A word of warning: If you do happen to develop some of the more severe symptoms that can accompany the discontinuation of benzodiazepines, your doctor may want to add in other medications to treat these symptoms. Even the most bizarre and frightening symptoms are very normal during this process. They are only temporary, lessening, and eventually disappearing, as you recover from the injury the medication has created. You may have to decide whether or not to use other drugs to manage these symptoms. Make sure you have an understanding of the risks and benefits of adding in such medications before you start your taper. This way you can make an informed choice and not be pressured into doing anything you might regret.
2. Build a Support Network
This is where it can be crucial to have your support system in place. Online support groups are filled with helpful information and the personal anecdotes of those who have implemented diverse tapering strategies. These support communities are also a wonderful place to find a mentor, something recommended in the Ashton Manual.
While the majority of people in online support groups will already understand what you’re going through, those you regularly encounter in person may not. One important factor in taking control of your taper, is taking charge of your personal narrative. Unfortunately, the words “withdrawal” and “recovery” or the names “xanax” and “valium” have a stigma attached. Using these words, no matter how carefully you may explain things, may lead to friends and loved ones assuming you are dealing with addiction. If you’re not abusing or using your benzodiazepine for recreation, then this is the last thing you want the people in your life to think.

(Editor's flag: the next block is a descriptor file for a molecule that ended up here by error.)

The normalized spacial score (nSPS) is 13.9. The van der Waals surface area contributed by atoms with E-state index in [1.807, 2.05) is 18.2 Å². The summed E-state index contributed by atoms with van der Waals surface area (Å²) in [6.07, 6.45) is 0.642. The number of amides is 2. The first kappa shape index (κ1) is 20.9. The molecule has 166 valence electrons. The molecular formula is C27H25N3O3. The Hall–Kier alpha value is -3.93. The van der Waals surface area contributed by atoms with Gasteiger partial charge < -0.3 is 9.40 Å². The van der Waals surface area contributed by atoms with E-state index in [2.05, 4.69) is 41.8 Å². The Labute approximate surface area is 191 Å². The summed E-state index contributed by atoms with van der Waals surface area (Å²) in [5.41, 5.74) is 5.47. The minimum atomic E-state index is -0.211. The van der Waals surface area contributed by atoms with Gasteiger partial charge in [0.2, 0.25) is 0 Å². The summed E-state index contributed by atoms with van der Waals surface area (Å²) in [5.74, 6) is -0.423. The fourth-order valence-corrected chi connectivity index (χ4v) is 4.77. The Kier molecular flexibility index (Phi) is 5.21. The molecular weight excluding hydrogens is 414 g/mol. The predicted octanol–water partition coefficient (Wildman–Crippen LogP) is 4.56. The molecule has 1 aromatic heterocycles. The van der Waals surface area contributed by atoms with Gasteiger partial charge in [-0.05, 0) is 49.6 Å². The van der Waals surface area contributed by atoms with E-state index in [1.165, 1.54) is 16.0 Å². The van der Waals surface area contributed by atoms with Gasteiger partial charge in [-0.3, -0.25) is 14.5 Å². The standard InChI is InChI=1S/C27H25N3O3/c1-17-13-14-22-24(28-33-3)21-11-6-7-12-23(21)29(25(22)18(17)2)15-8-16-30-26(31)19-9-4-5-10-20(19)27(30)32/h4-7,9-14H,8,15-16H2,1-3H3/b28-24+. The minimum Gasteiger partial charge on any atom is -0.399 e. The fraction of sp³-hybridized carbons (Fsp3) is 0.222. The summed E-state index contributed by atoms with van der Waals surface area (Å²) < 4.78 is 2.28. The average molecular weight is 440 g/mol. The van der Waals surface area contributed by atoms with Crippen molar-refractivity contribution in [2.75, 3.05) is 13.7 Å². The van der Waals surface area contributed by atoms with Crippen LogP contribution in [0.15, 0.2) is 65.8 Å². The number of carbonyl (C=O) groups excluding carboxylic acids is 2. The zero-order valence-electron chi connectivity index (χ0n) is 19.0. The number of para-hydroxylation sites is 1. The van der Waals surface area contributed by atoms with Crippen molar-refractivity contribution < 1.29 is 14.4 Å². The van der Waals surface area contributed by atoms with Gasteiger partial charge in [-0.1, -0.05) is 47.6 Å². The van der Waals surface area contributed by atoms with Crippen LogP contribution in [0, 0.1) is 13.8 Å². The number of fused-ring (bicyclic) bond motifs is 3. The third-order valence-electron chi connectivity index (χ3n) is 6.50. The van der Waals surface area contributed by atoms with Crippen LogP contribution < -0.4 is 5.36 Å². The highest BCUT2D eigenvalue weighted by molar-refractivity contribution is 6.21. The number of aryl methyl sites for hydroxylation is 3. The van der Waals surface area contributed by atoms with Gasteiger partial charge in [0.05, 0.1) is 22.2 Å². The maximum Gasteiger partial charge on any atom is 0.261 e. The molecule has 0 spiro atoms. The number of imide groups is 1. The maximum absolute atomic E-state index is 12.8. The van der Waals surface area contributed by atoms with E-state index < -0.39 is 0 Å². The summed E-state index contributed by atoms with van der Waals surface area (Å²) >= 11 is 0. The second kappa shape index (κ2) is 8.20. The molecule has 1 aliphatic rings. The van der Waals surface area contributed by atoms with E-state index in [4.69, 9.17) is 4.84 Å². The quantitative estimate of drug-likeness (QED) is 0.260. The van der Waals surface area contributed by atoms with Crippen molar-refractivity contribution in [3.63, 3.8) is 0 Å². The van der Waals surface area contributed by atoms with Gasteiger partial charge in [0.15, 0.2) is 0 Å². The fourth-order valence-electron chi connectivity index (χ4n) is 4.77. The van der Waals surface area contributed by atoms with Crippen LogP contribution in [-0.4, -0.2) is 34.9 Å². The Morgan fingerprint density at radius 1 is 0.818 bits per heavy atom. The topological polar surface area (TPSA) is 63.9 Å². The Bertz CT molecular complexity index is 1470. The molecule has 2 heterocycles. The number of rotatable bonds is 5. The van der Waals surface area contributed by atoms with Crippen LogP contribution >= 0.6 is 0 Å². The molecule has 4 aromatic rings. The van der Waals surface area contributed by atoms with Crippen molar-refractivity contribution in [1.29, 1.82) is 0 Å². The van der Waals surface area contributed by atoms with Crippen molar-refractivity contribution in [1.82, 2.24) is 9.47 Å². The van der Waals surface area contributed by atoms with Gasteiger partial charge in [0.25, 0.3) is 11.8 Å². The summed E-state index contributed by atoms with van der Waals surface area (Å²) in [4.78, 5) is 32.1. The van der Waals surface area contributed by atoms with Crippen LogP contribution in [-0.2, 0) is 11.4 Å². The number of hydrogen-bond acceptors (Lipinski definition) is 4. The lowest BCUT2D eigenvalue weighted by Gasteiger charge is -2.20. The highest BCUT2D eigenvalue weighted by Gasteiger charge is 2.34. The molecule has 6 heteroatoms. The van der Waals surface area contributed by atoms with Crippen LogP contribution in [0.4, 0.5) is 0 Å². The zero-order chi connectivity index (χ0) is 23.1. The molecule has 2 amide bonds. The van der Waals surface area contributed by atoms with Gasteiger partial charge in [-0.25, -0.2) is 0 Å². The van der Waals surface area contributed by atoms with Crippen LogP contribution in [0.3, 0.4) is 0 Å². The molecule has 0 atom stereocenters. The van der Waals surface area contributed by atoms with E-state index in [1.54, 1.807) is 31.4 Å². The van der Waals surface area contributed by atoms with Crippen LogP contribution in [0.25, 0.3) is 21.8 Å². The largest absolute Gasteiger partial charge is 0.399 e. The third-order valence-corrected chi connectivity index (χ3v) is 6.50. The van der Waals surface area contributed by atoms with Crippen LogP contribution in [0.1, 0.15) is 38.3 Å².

This isn’t just about reputation. The assumption that you have an addiction can lead family and friends to advise you to rapidly withdraw, check into a detox facility or attend 12 step meetings, all if which are inappropriate when dealing with benzodiazepine dependence. There may also be the assumption your are to blame for any hardship you experience. This unfortunately can lead to a lack of empathy at a time in your life when you may be in great need of compassion from others. You’re not required to give anyone any information you’re not comfortable sharing. General statements such as “I was injured by a medication my doctor prescribed” and “I have an iatrogenic illness which I am hopeful will improve with time” are both true and easier for people to sympathize with. I preferred to use the term “benzodiazepine associated illness/injury”, which was far more true to my experience than the term “withdrawal”.
3. Plan for the Worst, Hope for the Best
Remember, not everyone one will experience withdrawal in the same way. People ages 18-80, some of whom have been on benzodiazepines more than 20 years, have been able to successfully taper, some with surprisingly quick recoveries! In my experience, those who do become extremely ill for many months can still alleviate much of that severity by planning for a period of convalescence, along with taking proper care of their minds and bodies.